The short form is that dinner was most excellent. I am a poor foodie, in part evidenced by the fact that I did not take pictures of our meal, but both of us opted for the five course omnivore meal, though the lovely wife, being somewhat contrary, asked for an alternate entrée. The courses in some degree of detail:
- We started off with a pre-appetizer house-made tofu with scallions and soy sauce, which went quite nicely with the vermouth that they served alongside, chilled. I was somewhat confused at the idea of serving vermouth on its own, but it actually worked remarkably well.
- The soup was a lovely carrot with some sort of cold dairy ... object on top which offset it nicely. I opted for the wine pairing, and I was served an interesting white alongside, though I can't remember specifically its provenance.
- The appetizer was a butternut squash concoction with some greens alongside and some fish eggs of some sort, which offset the paired riesling quite nicely.
- The fish course was cuttlefish with somewhat mild kimchi, paired with a Hefeweizen, which was an interesting choice and worked better than I expected.
- At this point, the chef, Tse Wei, dropped off an additional fish course at our table, as we have a remarkable store of blackmail on him. It was a lovely sea bass served on an eggplant sauce of some sort which surprised me mainly because it was richer than I was expected.
- The entree was served at this point. In my case, it was pork loin with three sauces (only one of which I recall -- Huckleberry), paired with a red which distinguished itself mainly in my mind for not giving me a splitting headache, as most non-organic reds give me. The lovely wife, however, opted for a beef cheek which was tender enough that she needn't have bothered with a knife. I was rebuked by Tse Wei toward the end of this course for not eating the crackling, which was, as he said, "tasty and will make you cry."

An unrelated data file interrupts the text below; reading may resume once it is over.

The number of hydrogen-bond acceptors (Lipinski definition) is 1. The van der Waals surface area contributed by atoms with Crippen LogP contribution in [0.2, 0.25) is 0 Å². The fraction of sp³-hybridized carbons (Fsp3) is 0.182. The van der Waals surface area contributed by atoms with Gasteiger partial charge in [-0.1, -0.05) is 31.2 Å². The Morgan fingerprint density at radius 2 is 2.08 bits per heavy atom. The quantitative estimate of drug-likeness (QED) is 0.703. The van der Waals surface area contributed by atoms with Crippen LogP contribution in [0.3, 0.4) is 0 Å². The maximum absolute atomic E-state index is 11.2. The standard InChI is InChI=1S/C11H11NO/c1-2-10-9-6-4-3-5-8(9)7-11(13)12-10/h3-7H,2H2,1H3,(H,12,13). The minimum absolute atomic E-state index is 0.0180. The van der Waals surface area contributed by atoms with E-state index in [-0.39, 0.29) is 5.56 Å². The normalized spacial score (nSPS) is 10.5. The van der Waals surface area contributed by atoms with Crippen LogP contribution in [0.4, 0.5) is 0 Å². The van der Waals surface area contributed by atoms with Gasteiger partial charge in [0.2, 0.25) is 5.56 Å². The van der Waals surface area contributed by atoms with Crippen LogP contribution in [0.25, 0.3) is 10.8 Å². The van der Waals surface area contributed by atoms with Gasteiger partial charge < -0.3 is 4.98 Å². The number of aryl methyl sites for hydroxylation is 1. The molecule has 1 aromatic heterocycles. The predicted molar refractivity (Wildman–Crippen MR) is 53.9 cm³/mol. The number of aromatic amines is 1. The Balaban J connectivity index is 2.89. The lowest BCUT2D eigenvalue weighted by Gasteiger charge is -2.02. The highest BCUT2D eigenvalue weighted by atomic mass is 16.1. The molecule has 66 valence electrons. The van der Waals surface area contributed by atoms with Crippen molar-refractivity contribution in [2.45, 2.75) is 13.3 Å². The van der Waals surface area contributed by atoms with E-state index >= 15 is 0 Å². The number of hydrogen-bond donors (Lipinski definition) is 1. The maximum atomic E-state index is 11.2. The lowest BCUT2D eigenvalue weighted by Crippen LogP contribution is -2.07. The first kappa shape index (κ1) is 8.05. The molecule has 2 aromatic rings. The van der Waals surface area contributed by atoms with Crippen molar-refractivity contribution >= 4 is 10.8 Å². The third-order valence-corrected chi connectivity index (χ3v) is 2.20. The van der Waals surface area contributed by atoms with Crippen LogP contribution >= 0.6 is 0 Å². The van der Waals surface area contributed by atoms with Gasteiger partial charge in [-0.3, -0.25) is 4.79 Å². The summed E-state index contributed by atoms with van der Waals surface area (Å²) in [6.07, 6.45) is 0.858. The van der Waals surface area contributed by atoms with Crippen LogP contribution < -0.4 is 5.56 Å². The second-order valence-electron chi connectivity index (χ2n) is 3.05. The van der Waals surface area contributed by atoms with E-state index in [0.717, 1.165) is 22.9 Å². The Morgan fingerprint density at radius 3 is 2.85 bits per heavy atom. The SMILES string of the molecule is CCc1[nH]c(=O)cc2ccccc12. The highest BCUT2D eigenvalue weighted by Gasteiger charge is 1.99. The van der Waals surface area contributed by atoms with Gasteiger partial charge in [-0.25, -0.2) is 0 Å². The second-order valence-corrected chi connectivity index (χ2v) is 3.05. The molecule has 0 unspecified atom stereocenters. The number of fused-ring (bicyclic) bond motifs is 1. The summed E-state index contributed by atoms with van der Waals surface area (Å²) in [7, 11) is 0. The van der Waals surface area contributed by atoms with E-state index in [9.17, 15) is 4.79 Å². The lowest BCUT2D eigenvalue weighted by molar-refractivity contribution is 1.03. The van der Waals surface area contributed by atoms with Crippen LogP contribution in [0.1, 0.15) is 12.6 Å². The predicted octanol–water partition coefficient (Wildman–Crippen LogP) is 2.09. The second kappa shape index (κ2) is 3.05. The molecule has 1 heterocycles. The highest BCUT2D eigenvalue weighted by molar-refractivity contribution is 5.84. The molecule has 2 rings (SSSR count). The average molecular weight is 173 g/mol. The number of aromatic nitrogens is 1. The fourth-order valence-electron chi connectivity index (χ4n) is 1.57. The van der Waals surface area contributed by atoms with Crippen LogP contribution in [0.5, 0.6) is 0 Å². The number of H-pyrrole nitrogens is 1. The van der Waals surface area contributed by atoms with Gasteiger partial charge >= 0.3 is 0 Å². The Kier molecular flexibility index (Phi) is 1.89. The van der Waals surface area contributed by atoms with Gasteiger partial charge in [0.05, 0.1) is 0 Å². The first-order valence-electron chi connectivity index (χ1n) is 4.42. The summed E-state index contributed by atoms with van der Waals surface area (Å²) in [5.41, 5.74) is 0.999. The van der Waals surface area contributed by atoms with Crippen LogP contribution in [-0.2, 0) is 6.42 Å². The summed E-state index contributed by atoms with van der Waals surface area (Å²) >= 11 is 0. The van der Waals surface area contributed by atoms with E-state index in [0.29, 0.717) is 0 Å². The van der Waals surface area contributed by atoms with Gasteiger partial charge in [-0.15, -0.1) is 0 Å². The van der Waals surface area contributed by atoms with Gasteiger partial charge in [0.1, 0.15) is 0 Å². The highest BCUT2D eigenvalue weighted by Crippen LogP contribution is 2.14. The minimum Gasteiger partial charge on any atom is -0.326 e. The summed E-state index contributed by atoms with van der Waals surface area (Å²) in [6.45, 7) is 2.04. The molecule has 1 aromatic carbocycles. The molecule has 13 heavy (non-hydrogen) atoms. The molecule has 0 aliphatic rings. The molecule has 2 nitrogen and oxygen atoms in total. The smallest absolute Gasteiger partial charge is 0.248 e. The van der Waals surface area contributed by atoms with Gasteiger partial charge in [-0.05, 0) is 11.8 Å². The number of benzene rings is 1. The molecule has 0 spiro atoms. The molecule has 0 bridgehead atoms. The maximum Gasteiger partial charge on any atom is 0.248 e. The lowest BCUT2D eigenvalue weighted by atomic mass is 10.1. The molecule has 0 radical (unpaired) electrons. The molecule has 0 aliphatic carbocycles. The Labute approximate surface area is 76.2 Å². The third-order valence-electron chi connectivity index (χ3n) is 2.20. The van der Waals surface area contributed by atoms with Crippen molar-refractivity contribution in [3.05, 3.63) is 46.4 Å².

- Then we had some sort of palate cleanser which was a refreshing lime gel, the components of which elude me again.
- Dessert, meanwhile, was three forms of chocolate: a white chocolate with a fascinating infusion of Chartreuse, a chocolate ganache, and a dark hot chocolate drink on the side, with a slice of levain bread. The server referred to this as a "choose your own adventure" dessert, which worked remarkably well. The fortified wine pairing from Sonoma would have probably left a better impression with me if I hadn't gotten the dregs of a bottle, but it was good nonetheless.
Following on the blackmail material I mentioned above, we also got a second dessert consisting of some lemon curd, a butter cookie, and a peach (or perhaps apricot; my memory fails) jelly, followed by a nice chat with Tse Wei, who explained what Chartreuse was and offered us samples, along with soda water to cut it. (Note that I recommend cutting it with the soda water unless you love anise.) We finished off with some Lemon Verbena and Rooibos teas, though my better half rebuked me for spoiling the former with too much sugar, turning it into a "lemondrop."
Overall, an excellent dinner, and I can recommend Journeyman unreservedly to anyone in the Boston area who wants an extended localvore dinner. I believe I'd do so even if I wasn't friends with the owners, though I suppose you should take my advice with a grain of salt.